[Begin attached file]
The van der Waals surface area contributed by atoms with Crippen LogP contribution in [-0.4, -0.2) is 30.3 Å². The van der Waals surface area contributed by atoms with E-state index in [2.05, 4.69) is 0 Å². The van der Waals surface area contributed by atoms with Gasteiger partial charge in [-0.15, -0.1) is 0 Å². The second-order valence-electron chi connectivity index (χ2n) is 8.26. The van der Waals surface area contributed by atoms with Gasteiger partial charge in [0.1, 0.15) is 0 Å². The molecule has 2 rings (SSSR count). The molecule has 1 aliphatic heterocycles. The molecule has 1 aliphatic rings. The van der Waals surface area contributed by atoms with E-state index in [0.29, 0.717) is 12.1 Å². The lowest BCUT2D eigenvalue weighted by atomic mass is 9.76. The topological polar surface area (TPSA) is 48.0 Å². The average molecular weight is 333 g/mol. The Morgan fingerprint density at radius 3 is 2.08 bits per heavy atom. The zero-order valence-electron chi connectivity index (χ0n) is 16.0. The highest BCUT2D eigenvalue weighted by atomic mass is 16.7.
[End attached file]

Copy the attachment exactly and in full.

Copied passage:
The van der Waals surface area contributed by atoms with Crippen LogP contribution in [-0.4, -0.2) is 30.3 Å². The van der Waals surface area contributed by atoms with E-state index in [2.05, 4.69) is 0 Å². The van der Waals surface area contributed by atoms with Gasteiger partial charge in [-0.15, -0.1) is 0 Å². The second-order valence-electron chi connectivity index (χ2n) is 8.26. The van der Waals surface area contributed by atoms with Gasteiger partial charge in [0.1, 0.15) is 0 Å². The molecule has 2 rings (SSSR count). The molecule has 1 aliphatic heterocycles. The molecule has 1 aliphatic rings. The van der Waals surface area contributed by atoms with E-state index in [0.29, 0.717) is 12.1 Å². The lowest BCUT2D eigenvalue weighted by atomic mass is 9.76. The topological polar surface area (TPSA) is 48.0 Å². The average molecular weight is 333 g/mol. The Morgan fingerprint density at radius 3 is 2.08 bits per heavy atom. The zero-order valence-electron chi connectivity index (χ0n) is 16.0. The highest BCUT2D eigenvalue weighted by atomic mass is 16.7.